If a 9x9-pada paramasayika mandala is drawn over the 1st or lower terrace, its 1st and 2nd squares of 32 and 24 padas respectively will fill, on its west, the space between the “threshold lines” of the 1st and 2nd terraces (11,12) and, on its east, the space between the 1st and 2nd galleries (8,6.) Similarly, its 16 devika padas will fill the area around the square 3rd terrace (2,) on the west, between the “threshold line” of the 2nd terrace and the gallery of the 3rd (10,4) and, on the east, between the galleries of those two terraces (6,4.) The 3rd terrace (2,) with the redented, cruciform shrine and shikhara (1,) occupy the nine middle or Brahma padas. The proportions of Angkor Wat’s 1st terrace are roughly 53 x 46 or 86.78%, that is, 13.22% longer than it is wide. (For those who share the Khmer fascination with astronomy, it may seem more than coincidental that Angkor Wat’s latitude is 13.24 N.) The temple displays the asymmetry of most other Khmer shrines, although because it faces west its north-south axis is set-back to the east. If “threshold lines” are drawn for the 1st and 2nd terraces, that is, at the point where that terrace’s length equals its width (broken lines 10, 11,) the “threshold line” of the 1st terrace (11) falls midway between the western (outer) edges of the 1st and 2nd galleries (6,8) and equals the length of one of the arms of the square “cruciform cloister” (13) linking them. The “threshold line” of the 2nd terrace (10,) like that of the 1st, also falls at the edge of a second, smaller cruciform structure, an elevated “cruciform crosswalk” (12) linking the 2nd terrace with the lip or projection of the 3rd gallery (4.) This “cruciform crosswalk’s” (12) northern and southern arms connect the two small “libraries” (16) of the 2nd terrace; its western arm extends to the western (outer) edge of the 2nd gallery (6) and its eastern arm to the outer edge of the 3rd terrace’s protuberance at the top of the stairs from the 2nd. The same, seemingly contrived, architectural assemblage had already been noted on both the eastern and western sides of the 1st terrace of the Baphuon (4 on figure 16.) It may even have existed in embryo in the enclosure of the first Khmer temple mountain, Ak Yom (700-725) where a raised, T-shaped crosswalk leads from the primary or eastern entrance to the steps of the pyramid’s 2nd level and connects two, small, facing guardian shrines (7 on figure 12.) The equal arms of the “cruciform walkway” (12) at Angkor Wat are, not coincidentally, half the length of those of its “cruciform cloister (13,) and, therefore, also half those dividing the quadripartite 3rd terrace (2) whose length and width are therefore twice those of the “cruciform walkway.” Thus the 3rd terrace (2) is itself a square, “cruciform colonnade” isomorphic with the “cruciform cloister” of the 1st (13) and the only terrace to display four-way symmetry around the two axes. The three terraces’ eastern quadrants form nested squares around the axial crossing; adding the asymmetrical sections on the west, however, the 1st and 2nd terraces (7, 5) form rectangles with proportions of  roughly 5/9 and 2/3 respectively.


Angkor Wat can be divided by a modular unit with a

remainder, a central feature of both Khmer and Indian

architecture. The temple’s structures are assembled from 

this unit and the remainder which then form a symmetrical 

sequence from west to east.(excluding the asymmetrical 

eastward off-set equal to  two modular units.) Readers who 

thought elementary algebra was safely in their past may 

wish to skipthe remainder of this paragraph. The modular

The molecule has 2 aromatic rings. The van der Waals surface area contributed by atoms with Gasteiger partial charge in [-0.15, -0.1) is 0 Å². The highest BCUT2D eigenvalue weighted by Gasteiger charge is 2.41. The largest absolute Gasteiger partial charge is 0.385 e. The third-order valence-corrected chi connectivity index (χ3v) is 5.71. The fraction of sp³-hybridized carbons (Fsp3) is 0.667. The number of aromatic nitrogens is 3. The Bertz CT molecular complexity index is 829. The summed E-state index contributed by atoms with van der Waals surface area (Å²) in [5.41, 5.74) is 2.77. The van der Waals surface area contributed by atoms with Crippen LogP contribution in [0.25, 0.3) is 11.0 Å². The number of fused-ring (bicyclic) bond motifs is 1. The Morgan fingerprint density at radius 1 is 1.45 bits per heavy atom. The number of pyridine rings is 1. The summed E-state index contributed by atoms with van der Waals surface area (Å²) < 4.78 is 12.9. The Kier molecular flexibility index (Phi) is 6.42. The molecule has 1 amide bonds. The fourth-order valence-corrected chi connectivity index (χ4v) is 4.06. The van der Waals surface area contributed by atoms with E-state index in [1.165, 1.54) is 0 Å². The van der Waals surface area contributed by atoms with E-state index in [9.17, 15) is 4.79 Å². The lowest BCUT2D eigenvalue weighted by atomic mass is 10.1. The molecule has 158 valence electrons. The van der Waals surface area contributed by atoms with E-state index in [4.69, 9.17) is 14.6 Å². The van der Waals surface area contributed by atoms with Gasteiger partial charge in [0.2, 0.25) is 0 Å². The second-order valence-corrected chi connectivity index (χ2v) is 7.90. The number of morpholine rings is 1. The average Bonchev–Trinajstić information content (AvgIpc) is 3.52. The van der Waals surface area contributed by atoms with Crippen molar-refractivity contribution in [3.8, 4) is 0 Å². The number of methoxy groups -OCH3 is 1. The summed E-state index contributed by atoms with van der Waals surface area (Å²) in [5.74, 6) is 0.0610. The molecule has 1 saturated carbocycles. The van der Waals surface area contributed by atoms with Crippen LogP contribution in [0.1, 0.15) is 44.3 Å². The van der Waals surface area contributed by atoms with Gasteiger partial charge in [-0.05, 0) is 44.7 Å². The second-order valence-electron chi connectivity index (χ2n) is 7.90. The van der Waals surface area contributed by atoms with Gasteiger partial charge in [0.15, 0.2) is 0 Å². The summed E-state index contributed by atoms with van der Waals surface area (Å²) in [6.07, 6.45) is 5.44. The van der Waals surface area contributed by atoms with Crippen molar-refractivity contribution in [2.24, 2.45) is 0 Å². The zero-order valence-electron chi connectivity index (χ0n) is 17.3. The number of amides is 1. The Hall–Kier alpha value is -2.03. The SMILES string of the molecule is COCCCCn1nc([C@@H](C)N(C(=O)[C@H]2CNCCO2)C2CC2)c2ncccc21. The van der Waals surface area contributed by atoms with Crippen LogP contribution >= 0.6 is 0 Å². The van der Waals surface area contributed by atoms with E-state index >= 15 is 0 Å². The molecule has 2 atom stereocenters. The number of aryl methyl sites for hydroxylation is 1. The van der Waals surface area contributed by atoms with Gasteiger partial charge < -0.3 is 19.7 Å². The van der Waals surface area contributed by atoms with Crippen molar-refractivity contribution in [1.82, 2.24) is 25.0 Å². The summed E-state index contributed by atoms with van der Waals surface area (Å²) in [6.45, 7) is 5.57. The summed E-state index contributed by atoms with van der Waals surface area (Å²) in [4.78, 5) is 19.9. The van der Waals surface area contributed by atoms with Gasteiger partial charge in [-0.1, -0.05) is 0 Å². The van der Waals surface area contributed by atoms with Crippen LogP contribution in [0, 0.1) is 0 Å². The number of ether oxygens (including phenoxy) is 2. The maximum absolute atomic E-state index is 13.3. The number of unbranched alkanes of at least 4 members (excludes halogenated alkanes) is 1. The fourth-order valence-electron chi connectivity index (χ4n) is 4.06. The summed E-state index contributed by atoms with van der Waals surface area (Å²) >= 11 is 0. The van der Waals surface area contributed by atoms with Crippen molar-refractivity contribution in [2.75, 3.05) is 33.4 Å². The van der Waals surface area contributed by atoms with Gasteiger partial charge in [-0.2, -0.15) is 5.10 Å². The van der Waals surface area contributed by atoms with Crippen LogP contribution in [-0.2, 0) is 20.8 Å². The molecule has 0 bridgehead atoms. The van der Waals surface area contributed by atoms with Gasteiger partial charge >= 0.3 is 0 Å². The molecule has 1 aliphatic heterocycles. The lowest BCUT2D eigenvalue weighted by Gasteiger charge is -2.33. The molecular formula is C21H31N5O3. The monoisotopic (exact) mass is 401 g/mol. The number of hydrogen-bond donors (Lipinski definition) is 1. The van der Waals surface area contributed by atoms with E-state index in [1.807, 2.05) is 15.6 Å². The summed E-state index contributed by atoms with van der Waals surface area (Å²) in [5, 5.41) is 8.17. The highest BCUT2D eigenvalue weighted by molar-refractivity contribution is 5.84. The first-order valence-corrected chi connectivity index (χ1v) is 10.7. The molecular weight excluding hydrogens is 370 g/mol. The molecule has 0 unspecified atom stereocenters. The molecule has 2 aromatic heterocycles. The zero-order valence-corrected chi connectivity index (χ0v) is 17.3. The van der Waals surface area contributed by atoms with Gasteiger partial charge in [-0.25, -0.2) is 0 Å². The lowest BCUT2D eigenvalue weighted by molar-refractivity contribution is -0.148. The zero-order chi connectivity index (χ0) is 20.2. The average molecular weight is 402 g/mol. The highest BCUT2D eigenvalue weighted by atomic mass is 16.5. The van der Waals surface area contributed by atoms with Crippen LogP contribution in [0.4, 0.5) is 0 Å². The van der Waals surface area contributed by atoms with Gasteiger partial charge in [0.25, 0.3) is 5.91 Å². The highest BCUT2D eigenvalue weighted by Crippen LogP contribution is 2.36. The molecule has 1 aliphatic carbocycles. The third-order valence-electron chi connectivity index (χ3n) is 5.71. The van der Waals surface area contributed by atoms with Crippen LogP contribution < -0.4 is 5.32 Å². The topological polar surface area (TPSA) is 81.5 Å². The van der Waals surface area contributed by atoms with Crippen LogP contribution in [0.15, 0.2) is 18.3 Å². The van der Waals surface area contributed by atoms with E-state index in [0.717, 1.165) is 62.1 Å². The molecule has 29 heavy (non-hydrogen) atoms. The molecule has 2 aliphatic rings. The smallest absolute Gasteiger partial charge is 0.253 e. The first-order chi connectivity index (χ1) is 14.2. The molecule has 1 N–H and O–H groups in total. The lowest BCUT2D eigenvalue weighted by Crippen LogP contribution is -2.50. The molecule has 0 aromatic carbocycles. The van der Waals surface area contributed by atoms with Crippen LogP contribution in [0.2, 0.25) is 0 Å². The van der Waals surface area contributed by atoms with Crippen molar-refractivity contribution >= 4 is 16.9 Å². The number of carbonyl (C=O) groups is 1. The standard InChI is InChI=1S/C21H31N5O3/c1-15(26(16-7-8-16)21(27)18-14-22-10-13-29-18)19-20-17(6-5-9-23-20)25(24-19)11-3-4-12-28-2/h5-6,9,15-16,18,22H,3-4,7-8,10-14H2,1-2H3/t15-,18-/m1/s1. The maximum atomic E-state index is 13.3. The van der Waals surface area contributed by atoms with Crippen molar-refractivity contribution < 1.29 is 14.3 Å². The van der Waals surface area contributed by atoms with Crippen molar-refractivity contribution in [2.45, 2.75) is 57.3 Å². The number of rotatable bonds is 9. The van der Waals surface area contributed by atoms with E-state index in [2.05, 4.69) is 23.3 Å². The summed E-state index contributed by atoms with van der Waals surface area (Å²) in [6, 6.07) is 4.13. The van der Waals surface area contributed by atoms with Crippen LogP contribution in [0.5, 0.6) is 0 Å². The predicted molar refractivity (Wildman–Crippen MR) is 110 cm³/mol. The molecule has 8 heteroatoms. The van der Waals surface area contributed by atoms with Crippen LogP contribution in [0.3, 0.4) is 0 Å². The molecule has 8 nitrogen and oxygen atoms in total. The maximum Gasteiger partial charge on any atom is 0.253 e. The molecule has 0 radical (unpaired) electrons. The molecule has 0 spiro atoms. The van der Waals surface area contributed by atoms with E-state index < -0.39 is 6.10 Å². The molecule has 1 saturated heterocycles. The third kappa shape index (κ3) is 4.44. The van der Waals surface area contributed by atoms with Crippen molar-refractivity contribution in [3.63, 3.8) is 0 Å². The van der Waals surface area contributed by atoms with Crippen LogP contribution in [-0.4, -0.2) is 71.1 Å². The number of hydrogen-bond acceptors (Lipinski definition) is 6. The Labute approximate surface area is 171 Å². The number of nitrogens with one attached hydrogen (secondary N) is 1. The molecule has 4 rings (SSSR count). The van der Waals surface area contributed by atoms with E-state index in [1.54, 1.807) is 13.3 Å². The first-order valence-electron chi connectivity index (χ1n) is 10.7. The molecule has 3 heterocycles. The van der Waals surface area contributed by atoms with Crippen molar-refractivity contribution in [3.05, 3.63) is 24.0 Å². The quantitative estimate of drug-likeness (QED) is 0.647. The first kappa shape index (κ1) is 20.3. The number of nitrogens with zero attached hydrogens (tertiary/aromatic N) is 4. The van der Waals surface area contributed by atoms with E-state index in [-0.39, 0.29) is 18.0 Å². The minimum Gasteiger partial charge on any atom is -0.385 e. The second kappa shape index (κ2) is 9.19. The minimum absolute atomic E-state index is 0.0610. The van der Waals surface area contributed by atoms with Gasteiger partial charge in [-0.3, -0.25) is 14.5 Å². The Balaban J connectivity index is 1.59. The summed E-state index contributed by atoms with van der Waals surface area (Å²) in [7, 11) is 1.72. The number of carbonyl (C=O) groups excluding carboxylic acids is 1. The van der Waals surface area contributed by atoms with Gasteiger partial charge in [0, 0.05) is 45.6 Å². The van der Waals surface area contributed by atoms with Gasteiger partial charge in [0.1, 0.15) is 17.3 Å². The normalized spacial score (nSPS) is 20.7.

unit is derived from the critical difference in most Khmer 

temples between its length (here 215m) and width (187m) - 

the distance between its western edge and its “threshold line” 

or 28m; the modular unit is half that length, which equals the 

distance between the temple’s north-south axis and its 

midpoint, or 14m, labeled “a” on the diagram at right. The 

difference between the temple’s length and width, 28m, 

divides its length, 215m, into seven equal parts or 14a, for 

a total of 196m. This leaves a remainder of 19m which, if 

also divided into two parts, yields a unit of 9.5m, labeled “b” 

on the diagram. Thus, the length of the temple can be 

expressed as 14a + 2b. Analyzing the temple from the west, 

since the threshold line of the 1st terrace is 2a long and falls 

on the crossbar of the cruciform cloister, the distance between 

the 1st and 2nd terraces' western edges, the width of the cruciform cloister, equals 4a. Since the difference between the 2nd terrace's length and width is half that of the 1st or 14m, the distance between its western edge and threshold line equals a and falls on the north-south arms of the "cruciform walkway;" so the total distance from the western edge of the 2nd terrace to the top of the central stairs to the 3rd is 2a. This formula could then have been repeated for the 3rd terrace, producing a rectangle whose length was 1/2a longer than its width. The architects of Angkor Wat, however, decided that the 3rd terrace should be square and isomorphic with the cruciform cloister, therefore 4a wide and 4a long, centered on the axial crossing. The half of the cruciform cloister east of the threshold line is 2a long; the "cruciform walkway" also 2a and the western half of the 3rd terrace, also 2a, leaving a gap between the eastern edge of the "cruciform walkway” at the top of the stairs to the 3rd terrace and the western edge of that terrace's colonnade of b. (12a +2 b = a side of the mandala square, the distance from the "threshold line" of the 1st terrace to that terrace's eastern wall; therefore 6a + b or half that, equals the distance from the "threshold line" to the north-south axis.) This gap is filled by the platform or lip projecting between the 1st west gopura, the central gopura of the 3rd terrace's western colonnade, and the top of the steps from the 2nd, (the eastern arm of the "cruciform walkway.”) Continuing east along the west-east axis from the 3rd terrace, the distance between its eastern edge and that of the 2nd terrace must equal the difference between the "threshold line" of the 2nd terrace and the western edge of the 3rd, in other words, half the length of the "cruciform walkway" or a, plus the westward protuberance or b, thus a + b. The remaining distance between the eastern edges of the 2nd and 1st terraces would then equal the difference between the overall length of the 1st terrace or “3rd enclosure” and e temple, 14a + 2b, and the distance from its western edge to the eastern edge of the 2nd terrace, 4a (the cruciform cloister) plus 2a (the "cruciform walkway") plus b (the protuberance) plus 4a (the 3rd terrace) plus a + b (the distance between the eastern edges of the 3rd and 2nd terraces) or 11a + 2b, leaving 3a as the width of the 1st terrace on the east . Thus the length of Angkor Wat could be expressed as (aa/aa)(aa)(b)(aaaa)(ba)(aaa) with the parentheses representing the different structural units and the forward slash its asymmetrical eastward offset or threshold line, (11 on figure 17,) leaving the symmetrical sequence aaaabaaaabaaaa.